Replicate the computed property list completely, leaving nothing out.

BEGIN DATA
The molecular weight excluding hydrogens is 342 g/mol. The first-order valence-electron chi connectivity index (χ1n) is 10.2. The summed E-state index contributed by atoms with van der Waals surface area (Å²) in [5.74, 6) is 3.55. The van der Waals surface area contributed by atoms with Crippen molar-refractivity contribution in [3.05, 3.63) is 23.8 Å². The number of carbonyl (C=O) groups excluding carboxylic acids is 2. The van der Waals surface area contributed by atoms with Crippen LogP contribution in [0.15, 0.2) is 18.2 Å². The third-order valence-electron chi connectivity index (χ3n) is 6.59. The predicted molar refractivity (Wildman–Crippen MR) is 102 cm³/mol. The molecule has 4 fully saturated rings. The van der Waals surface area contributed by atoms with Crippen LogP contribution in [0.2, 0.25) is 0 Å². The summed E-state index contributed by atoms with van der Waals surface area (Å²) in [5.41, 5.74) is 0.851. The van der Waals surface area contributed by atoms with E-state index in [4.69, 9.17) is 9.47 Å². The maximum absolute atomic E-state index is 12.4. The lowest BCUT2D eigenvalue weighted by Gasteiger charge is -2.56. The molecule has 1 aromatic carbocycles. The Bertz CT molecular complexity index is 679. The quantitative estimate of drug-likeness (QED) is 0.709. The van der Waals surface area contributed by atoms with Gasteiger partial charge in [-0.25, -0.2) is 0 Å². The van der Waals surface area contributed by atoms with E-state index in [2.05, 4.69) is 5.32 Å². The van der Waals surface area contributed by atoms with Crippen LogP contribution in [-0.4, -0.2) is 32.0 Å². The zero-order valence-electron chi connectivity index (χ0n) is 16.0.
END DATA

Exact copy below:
The molecular weight excluding hydrogens is 342 g/mol. The first-order valence-electron chi connectivity index (χ1n) is 10.2. The summed E-state index contributed by atoms with van der Waals surface area (Å²) in [5.74, 6) is 3.55. The van der Waals surface area contributed by atoms with Crippen molar-refractivity contribution in [3.05, 3.63) is 23.8 Å². The number of carbonyl (C=O) groups excluding carboxylic acids is 2. The van der Waals surface area contributed by atoms with Crippen LogP contribution in [0.15, 0.2) is 18.2 Å². The third-order valence-electron chi connectivity index (χ3n) is 6.59. The predicted molar refractivity (Wildman–Crippen MR) is 102 cm³/mol. The molecule has 4 fully saturated rings. The van der Waals surface area contributed by atoms with Crippen LogP contribution in [0.2, 0.25) is 0 Å². The summed E-state index contributed by atoms with van der Waals surface area (Å²) in [5.41, 5.74) is 0.851. The van der Waals surface area contributed by atoms with E-state index in [4.69, 9.17) is 9.47 Å². The maximum absolute atomic E-state index is 12.4. The lowest BCUT2D eigenvalue weighted by Gasteiger charge is -2.56. The molecule has 1 aromatic carbocycles. The Bertz CT molecular complexity index is 679. The quantitative estimate of drug-likeness (QED) is 0.709. The van der Waals surface area contributed by atoms with Gasteiger partial charge in [-0.25, -0.2) is 0 Å². The van der Waals surface area contributed by atoms with E-state index in [2.05, 4.69) is 5.32 Å². The van der Waals surface area contributed by atoms with Crippen LogP contribution in [-0.4, -0.2) is 32.0 Å². The zero-order valence-electron chi connectivity index (χ0n) is 16.0.